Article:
This practice of blaming gives a persona to the hitherto unfamiliar and strange disease and provides an unjustified but easy channel for venting out the anger and hate against the disease by putting it on the blamed group. To prevent such unjustified names (and to some extent the blames) from sticking around or even making it to official proceedings, the World Health Organization (WHO) has instated naming conventions that prevent the use of specific identifiers such as places, people or animals. The naming COVID-19, shorthand for COronaVIrus Disease – 2019, does follow these protocols. However, we are all also familiar with the American president calling COVID-19 the “Chinese Virus”. Hence, it is up to us and especially leaders in power, to be careful of the implication of the names we do use in our vocabulary.

P.S. On the lighter side of things, sometimes this name and blame game does not have to come down to a particular group as was the case when the 1918 influenza pandemic came to Spain:

So who were Spaniards to blame? A popular song provided the answer. The hit show in Madrid at the time the flu arrived was The Song of Forgetting, an operetta based on the legend of Don Juan. It contained a catchy tune called ‘The Soldier of Naples’, so when a catchy disease appeared in their midst, Madrileños quickly dubbed it the ‘Naples Soldier’.

Spinney, Laura. (2017). Pale rider: the Spanish flu of 1918 and how it changed the world. Vintage. p. 36. 

Is it only a numbers game?

Johnson’s talk at Google regarding his book The Ghost Map celebrates the mid-19th century physician John Snow and a local amateur Henry Whitehead’s effort in finding the reason for cholera outbreaks in the city of London. At the centerpiece of their efforts is the construction of a map — a map of all cholera-related deaths near a neighborhood water pump, bounded by the walking path around the neighborhood. Johnson tells us how this map spectacularly illustrated Snow’s theory that cholera was caused due to drinking contaminated water, going against the commonly accepted miasma theory of diseases being caused by bad smells, or the airborne particles that caused them, and not carriers such as water.

Snow and Whitehead’s Map of cholera deaths around Broad street water pump- each black bar marks a cholera death in the house and the area is bounded by walking path. Image via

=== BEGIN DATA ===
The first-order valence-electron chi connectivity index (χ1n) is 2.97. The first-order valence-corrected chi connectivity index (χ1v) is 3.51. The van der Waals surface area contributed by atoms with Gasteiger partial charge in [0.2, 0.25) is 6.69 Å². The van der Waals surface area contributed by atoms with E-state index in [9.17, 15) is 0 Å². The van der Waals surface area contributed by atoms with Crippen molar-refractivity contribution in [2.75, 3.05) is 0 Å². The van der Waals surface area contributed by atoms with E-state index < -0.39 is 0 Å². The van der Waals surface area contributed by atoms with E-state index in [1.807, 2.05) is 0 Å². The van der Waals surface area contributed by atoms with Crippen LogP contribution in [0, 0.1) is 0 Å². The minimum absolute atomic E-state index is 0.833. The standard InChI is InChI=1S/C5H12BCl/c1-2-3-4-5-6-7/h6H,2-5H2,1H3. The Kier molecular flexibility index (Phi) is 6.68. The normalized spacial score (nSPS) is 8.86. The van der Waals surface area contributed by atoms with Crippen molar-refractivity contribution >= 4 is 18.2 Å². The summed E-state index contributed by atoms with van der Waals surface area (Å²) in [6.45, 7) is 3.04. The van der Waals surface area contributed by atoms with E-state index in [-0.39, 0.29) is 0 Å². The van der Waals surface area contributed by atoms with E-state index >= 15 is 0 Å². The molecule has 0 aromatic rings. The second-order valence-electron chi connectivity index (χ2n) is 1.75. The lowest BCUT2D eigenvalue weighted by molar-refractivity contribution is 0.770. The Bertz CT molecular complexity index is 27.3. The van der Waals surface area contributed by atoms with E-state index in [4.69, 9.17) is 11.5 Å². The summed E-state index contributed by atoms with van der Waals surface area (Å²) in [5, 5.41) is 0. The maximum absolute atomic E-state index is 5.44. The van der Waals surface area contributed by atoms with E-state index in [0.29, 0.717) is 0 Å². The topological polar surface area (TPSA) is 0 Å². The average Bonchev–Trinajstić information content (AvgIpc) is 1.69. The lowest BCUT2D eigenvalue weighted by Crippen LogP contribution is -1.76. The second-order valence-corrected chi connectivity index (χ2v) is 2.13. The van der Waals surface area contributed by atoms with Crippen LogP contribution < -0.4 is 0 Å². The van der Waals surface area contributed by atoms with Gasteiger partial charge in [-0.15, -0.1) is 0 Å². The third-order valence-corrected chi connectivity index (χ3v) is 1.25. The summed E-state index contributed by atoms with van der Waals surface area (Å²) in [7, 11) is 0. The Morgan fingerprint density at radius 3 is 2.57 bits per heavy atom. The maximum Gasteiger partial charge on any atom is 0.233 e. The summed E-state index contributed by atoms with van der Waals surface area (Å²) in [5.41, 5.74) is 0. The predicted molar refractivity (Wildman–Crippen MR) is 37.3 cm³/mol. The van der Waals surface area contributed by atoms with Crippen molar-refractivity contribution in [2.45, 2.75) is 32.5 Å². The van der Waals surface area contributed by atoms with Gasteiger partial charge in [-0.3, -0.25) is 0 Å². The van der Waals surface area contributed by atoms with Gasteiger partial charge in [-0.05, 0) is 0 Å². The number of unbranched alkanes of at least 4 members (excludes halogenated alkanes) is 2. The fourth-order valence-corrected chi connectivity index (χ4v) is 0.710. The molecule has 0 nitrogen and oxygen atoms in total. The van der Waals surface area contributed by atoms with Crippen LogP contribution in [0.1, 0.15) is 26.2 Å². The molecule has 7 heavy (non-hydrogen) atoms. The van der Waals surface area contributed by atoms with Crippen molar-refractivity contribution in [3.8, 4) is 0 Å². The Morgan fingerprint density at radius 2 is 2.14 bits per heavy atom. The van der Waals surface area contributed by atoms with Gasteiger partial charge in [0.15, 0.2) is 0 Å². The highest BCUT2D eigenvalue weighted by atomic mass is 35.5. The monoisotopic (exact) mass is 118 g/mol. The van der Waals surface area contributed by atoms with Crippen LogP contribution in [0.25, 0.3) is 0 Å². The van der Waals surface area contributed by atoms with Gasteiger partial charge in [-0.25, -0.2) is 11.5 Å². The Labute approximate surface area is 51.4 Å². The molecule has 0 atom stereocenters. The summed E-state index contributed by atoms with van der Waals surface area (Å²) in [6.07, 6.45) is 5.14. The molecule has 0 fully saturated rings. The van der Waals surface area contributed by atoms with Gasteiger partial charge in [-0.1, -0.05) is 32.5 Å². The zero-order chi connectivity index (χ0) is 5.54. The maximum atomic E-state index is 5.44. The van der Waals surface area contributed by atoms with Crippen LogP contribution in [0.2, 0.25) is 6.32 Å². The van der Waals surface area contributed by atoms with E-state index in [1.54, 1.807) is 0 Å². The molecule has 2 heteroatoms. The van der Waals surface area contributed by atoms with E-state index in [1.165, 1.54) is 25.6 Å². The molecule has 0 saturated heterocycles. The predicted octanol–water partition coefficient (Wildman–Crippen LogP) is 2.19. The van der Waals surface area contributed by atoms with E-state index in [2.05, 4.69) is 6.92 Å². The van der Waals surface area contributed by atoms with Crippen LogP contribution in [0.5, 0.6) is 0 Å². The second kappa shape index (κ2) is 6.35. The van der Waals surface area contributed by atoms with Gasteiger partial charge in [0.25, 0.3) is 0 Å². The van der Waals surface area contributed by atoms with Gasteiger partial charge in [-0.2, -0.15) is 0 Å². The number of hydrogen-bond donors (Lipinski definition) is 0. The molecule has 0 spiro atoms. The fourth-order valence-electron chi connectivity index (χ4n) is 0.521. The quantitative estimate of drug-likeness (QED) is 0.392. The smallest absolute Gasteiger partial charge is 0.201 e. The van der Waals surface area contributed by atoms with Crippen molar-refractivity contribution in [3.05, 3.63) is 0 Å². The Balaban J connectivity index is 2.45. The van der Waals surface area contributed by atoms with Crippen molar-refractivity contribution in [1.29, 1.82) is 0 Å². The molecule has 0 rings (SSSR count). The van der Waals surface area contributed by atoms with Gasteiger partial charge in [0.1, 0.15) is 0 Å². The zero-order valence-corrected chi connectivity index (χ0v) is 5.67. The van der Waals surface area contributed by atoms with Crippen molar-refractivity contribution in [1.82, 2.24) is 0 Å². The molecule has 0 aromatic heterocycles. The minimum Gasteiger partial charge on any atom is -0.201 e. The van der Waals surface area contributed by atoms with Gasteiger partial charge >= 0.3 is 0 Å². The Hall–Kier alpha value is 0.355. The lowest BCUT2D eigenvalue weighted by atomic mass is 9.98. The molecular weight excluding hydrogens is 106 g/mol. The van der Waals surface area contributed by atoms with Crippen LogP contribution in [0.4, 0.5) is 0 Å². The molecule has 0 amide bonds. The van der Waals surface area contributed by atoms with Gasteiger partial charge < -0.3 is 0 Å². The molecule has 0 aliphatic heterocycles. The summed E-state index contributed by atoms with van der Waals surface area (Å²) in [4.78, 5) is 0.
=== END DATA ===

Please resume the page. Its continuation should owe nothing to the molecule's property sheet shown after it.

However, in his paper titled “Incorporating Quantitative Reasoning in Common Core Courses: Mathematics for The Ghost Map,” describing quantitative reasoning approaches that could be included while reading or teaching The Ghost Map, the Beloit College Professor John R. Jungck urges Johnson’s readers to ask whether these quantitative tools such as the cholera map actually just spit out the truth as Johnson seems to suggest?

He reminds us of Florence Nightingale, who herself had pioneered in the practice of data analysis and visualization, and is credited to have invented the famous coxcombs to illustrate the mortality causes for British soldiers in the Crimean war and successfully advocated in the parliament for better nursing practices and sanitation. But as a contemporary of Snow, even after seeing the map, Nightingale did not believe in Snow’s theory of cholera being waterborne.

Florence Nightingale’s famous coxcomb charts. Image via

While Johnson blames Nightingale’s disbelief on factors such as ideology, social prejudice, and limited imagination, in essence pointing that she did not understand Snow’s data, Jungck urges us to ask whether this data and its visualizations might actually support multiple clashing interpretations? He argues that the process of finding the truth is not just as straightforward as its revelation using the data but that it involves argumentation, controversy, and reconciliation with multiple alternate interpretations of the same data, a lengthy but robust process.

Jungck’s argument reminds me of my own changing interpretations of the COVID-19 case numbers over time. While the numbers remain the same, I see 1000 daily cases very differently now than I did a month ago. This interpretation can change from person to person, while Nightingale might have found 1000 COVID-19 cases normal (the new normal I mean), maybe Snow might have thought them to be extremely high. And even beyond that, behind these numbers is the story of how they are even generated: How many tests were done that day? What kind of tests were they? Where in the country were they done? Can we actually trust these numbers?, questions that require even further query than just the daily case numbers. Thus, varying interpretations and seemingly endless questions that ask for even more data are sufficient to remind us that a data set and visualizations alone cannot completely represent the truth.

Finally, tying back to the mortality bills we read about in Defoe’s Journal of the Plague Year, at the start of the plague when the deaths are quite low, the narrator H.F. interprets those deaths as being caused by the spread of the infection rather than dismissing them as just normal variation. I want to leave you to think about how much of his interpretation was caused due to his anticipation of the coming of plague?